Below is some sort of pseudo-code for what I'm trying to accomplish:


# I already have the variable below figured out (positive integer):
numlines=$([returns number of lines containing specific characters in a file])

# This is basically what I want to do with it:
for i in {1..$numlines}; do
    # the part below is already figured out as well:        
    do some other stuff

I can execute it fine from the command line by inserting the actual number in the `{1..n}' sequence. I just need to know if it's possible to include a variable here and how to go about doing it.

  • I have tried exporting it
  • I have tried putting the variable itself in curly braces inside the sequence: {1..${numlines}}
  • I have tried putting it in double-quotes hoping it would expand: {1.."$numlines"}
  • I have tried escaping the $: {1..\$numlines}

Do I need to use a set -[something] command in order for this variable to get expanded? I have even tried some forms of using eval...all to no avail.

I just need to know if there is something simple or obscure that I am missing or if this is even possible before I waste anymore time on it.

I could throw together a really, really hackish way of doing it to make it work as needed, but I'd like to avoid that if at all possible and learn the right way to go about doing it.


3 Answers 3


Unfortunately, there is no way to use a variable in that expansion (AFAIK), since variable expansion happens after brace expansion.

Fortunately, there's a tool that does the same job.

for i in $(seq 1 $numlines); do
    # stuff

seq is from GNU coreutils; no idea how to do it in POSIX.

  • 1
    (Plus 1). seq is good for GNU systems and, if I recall correctly, the most recent OSX. On other BSD systems, one can use jot instead.
    – John1024
    Commented Nov 19, 2015 at 23:31
  • seq works perfectly. Thank you so much for your prompt answer. Commented Nov 19, 2015 at 23:40
  • This was not part of my question -- but what is the syntax (if any) for doing this in reverse order, such as {16..1}? $(seq $numlines 1) did not work. I guess I can always man seq, but just wondering if anyone knew off the top of their head. Commented Nov 19, 2015 at 23:50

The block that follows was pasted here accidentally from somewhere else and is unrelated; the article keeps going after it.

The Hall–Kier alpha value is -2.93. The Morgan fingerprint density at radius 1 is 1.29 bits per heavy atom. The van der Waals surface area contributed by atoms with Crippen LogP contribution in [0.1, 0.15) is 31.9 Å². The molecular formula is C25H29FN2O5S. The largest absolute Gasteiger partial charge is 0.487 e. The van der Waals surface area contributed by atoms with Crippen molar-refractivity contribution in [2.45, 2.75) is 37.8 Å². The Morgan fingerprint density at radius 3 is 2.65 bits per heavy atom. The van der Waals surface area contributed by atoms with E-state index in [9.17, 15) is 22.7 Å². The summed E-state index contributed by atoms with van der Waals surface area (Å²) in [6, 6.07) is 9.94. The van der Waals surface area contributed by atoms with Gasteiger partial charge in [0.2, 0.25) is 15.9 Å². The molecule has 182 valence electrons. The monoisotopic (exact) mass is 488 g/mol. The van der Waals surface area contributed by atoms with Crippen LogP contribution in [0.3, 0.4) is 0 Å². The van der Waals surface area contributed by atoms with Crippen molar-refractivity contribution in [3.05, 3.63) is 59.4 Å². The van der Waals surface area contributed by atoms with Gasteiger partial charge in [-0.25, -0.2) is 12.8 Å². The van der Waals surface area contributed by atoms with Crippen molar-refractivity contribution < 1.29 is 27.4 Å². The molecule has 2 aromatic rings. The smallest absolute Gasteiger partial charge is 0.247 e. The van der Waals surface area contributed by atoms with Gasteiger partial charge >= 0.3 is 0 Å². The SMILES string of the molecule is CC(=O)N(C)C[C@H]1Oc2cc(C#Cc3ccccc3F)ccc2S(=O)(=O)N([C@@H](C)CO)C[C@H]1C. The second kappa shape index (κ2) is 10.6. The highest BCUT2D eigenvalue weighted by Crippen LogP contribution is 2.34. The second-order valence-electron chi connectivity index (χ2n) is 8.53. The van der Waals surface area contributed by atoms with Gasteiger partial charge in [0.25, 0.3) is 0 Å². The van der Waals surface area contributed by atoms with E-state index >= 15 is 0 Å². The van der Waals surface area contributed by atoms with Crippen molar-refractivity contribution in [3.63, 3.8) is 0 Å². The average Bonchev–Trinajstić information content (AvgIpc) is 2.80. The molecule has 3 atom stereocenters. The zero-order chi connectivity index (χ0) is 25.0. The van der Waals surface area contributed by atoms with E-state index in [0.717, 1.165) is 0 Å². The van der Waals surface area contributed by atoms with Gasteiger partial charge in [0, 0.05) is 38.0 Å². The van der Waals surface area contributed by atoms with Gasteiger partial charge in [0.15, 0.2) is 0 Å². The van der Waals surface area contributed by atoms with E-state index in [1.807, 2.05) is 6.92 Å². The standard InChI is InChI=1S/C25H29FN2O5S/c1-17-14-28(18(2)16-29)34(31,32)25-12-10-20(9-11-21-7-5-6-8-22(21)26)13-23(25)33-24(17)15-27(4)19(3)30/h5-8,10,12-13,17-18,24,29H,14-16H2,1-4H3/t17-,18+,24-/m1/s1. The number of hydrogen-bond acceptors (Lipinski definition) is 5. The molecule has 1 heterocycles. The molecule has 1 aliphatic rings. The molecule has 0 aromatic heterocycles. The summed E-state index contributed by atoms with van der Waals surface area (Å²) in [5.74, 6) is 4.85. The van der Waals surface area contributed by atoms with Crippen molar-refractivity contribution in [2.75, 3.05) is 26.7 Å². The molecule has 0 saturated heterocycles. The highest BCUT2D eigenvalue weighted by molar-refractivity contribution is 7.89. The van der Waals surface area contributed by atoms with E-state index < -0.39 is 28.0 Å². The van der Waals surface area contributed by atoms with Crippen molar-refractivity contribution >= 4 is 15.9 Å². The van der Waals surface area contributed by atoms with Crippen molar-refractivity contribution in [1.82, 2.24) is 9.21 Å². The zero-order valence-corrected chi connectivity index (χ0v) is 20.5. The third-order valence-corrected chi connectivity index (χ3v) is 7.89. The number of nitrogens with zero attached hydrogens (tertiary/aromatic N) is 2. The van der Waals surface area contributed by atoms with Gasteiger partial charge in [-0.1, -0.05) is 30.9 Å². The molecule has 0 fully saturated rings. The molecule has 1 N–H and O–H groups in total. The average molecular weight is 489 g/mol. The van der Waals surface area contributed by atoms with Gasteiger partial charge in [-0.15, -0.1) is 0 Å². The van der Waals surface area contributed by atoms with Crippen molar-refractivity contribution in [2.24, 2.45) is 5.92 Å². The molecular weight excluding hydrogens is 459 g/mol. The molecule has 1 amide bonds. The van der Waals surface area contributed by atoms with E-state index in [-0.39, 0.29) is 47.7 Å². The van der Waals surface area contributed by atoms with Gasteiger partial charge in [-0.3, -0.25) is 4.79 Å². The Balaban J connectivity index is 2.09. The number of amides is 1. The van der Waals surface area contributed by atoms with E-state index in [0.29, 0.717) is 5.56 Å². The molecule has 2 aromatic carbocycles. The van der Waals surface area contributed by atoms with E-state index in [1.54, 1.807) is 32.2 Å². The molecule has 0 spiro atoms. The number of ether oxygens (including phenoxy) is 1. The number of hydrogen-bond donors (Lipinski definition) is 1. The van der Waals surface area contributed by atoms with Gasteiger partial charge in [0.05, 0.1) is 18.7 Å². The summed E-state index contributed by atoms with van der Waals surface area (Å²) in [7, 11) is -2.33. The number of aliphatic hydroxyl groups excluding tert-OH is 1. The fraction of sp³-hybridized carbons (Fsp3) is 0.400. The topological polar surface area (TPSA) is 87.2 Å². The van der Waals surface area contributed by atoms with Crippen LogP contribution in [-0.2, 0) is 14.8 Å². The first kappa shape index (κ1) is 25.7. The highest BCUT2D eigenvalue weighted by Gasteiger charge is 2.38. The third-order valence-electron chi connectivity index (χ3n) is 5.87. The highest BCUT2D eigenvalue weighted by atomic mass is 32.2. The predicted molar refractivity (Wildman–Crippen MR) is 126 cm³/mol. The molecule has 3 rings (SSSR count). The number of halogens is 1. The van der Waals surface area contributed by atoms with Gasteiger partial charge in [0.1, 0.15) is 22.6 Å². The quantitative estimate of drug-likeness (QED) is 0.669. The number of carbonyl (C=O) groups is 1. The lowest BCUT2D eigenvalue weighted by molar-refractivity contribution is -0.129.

• 1
    Just figured out how to do it in reverse from this link -- for i in $(seq $numlines -1 1) Commented Nov 19, 2015 at 23:59
  • seq ${numlines} -1 0
    – DopeGhoti
    Commented Nov 20, 2015 at 0:00

Sure. If you want a for loop that increments an integer variable, use the form of the for loop that increments an integer variable (or more generally performs arithmetic on the loop variable(s)).

for ((i=1; i<=numlines; i++)); do … done

This construct works in bash (and ksh93 and zsh), but not in plain sh. In plain sh, use a while loop and the test ([ … ]) construct.

while [ "$i" -le "$numlines" ]; do

If you must avoid seq, which as Tom Hunt points out seems to be the usual solution to this, then an eval definitely can do it (though, I wouldn't encourage it):

eval 'for i in {1..'$numlines'}; do echo $i; done'

You can stay POSIX by avoiding the {} expansion, and simply do math and integer comparisons on $numlines:

while [ ! "$numlines" -eq 0 ]; do
     echo "$numlines"
     : $((numlines-=1))

Outside of POSIX, bash and ksh and zsh also have C-style for loops:

for((i=0; i<numlines; i++)); do echo $i; done
  • 1
    I really appreciate this answer as well. While seq worked fine for my scenario and seemed to be the simplest solution, it is good to know that there are other (even POSIX) alternatives. Thanks for this. Commented Nov 19, 2015 at 23:43
  • 2
    There's really no reason to use eval; if you have brace expansion, you have the C-style loop.
    – chepner
    Commented Nov 20, 2015 at 2:46
  • @PSkocik - If I could choose 2 answers, I would also choose this one. When I came across the fact that I needed to do this in reverse, your eval example was the simplest and would have saved me from having to search for an alternate way of doing it using seq. The while loop is a bit bulky for me. I like to keep things short and sweet, and I never could get the C-style for loop to work by giving i the value of 0 or 1. It never returned correctly and was always a little off. I'm sure it could be tweaked to work correctly, but these are definitely helpful solutions, nonetheless. Commented Nov 20, 2015 at 3:19
  • 1
    The eval approach is problematic if there is anything non-trivial inside the body of the loop. I imagine it would not be very readable if you needed to nest two such loops.
    – kasperd
    Commented Nov 20, 2015 at 10:38

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